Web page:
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Development of Cranial Bone Surrogate Structures Using Stereolithographic Additive Manufacturing

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Technical Report,01 Jan 2015,28 Feb 2017

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US Army Research Laboratory Aberdeen Proving Ground United States

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We report on the use of stereolithographic SLA additive manufacturing to create surrogate structures to mimic the layered construction and porous internal structure of the human cranium. Surrogate structures were designed to replicate the solid volume and thickness of the diplo and inner and outer tables typical of human cranial bones. Pore structures in the diplo region were created based upon a repeating unit cell, whereby the pore diameter and pore wall thickness were tuned to reproduce the target level of porosity, while remaining within dimensions that could be reasonably reproduced using the SLA process. Three candidate pore structures were fabricated using a low modulus, transparent material that was chosen for to aid in the development and evaluation of the primary fabrication and postprocessing conditions. When tested in flexure, the surrogate structures exhibited a range of responses in terms of beam stiffness and failure characteristics that resembled failure modes observed in similar beam testing of cranial bone.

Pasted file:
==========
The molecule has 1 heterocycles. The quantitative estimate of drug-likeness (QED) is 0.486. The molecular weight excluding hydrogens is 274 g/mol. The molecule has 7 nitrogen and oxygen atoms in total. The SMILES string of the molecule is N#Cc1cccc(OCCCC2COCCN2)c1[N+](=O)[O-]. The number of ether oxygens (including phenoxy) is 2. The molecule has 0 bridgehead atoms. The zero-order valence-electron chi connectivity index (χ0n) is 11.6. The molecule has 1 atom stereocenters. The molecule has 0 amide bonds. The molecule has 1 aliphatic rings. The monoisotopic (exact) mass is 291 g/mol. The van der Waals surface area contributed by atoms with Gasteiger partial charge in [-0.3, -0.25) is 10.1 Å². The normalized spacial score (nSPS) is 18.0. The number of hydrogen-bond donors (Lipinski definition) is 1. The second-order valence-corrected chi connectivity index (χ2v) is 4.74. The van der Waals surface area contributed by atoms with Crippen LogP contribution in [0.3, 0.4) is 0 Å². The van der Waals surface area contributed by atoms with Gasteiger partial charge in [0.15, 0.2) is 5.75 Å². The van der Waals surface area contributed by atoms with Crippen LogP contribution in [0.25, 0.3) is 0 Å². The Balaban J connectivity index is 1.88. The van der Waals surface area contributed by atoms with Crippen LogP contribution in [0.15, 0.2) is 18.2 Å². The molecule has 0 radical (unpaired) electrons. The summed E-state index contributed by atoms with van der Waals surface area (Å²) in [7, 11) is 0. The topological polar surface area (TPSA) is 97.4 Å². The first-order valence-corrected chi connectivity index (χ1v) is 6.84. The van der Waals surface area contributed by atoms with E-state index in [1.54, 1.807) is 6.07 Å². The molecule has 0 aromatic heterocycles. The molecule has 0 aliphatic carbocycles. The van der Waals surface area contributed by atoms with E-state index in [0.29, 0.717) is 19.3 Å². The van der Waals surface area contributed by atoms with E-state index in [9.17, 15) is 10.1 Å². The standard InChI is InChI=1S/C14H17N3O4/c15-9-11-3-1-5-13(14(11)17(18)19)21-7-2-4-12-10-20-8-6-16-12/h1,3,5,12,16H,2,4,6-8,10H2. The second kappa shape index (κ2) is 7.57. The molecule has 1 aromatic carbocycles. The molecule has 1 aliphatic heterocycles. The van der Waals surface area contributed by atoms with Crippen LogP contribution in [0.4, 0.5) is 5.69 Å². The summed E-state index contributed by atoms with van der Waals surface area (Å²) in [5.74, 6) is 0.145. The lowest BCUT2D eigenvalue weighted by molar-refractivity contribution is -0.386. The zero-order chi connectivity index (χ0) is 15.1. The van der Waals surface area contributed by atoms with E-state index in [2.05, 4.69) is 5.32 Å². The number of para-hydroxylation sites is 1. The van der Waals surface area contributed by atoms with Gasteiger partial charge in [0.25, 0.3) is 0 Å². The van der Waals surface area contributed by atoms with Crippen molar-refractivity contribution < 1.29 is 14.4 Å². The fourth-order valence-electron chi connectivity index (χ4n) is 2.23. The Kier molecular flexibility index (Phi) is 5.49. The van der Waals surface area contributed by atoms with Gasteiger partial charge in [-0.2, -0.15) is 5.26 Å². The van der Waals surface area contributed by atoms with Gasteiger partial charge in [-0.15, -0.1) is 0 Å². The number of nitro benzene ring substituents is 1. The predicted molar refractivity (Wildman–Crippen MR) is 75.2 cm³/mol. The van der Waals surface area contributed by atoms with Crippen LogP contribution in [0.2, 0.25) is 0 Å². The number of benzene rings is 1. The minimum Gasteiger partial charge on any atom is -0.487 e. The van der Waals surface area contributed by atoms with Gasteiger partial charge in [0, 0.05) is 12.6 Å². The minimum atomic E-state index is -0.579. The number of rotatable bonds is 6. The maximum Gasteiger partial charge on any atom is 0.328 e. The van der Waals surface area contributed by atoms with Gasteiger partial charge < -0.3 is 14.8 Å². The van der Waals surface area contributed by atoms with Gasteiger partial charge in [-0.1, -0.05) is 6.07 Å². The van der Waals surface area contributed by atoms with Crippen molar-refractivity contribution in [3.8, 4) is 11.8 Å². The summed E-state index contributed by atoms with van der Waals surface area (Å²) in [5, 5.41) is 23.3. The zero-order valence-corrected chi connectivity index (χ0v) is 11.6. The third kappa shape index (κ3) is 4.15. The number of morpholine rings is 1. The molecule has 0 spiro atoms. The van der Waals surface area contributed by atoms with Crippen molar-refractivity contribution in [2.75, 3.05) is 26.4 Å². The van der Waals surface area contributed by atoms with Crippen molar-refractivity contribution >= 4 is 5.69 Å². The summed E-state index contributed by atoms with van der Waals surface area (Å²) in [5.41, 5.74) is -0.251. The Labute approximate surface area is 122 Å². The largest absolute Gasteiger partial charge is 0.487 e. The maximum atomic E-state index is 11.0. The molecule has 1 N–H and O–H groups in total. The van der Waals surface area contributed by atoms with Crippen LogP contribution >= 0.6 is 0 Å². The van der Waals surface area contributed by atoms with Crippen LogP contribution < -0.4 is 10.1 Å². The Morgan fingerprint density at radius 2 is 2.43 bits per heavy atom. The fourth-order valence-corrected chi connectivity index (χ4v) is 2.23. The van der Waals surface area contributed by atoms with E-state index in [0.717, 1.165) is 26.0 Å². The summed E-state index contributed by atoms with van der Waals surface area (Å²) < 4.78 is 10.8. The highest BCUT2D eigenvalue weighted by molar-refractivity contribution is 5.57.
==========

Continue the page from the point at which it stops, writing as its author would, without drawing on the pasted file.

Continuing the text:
Subject Categories:

  • Printing and Graphic Arts
  • Anatomy and Physiology
  • Manufacturing and Industrial Engineering and Control of Production Systems

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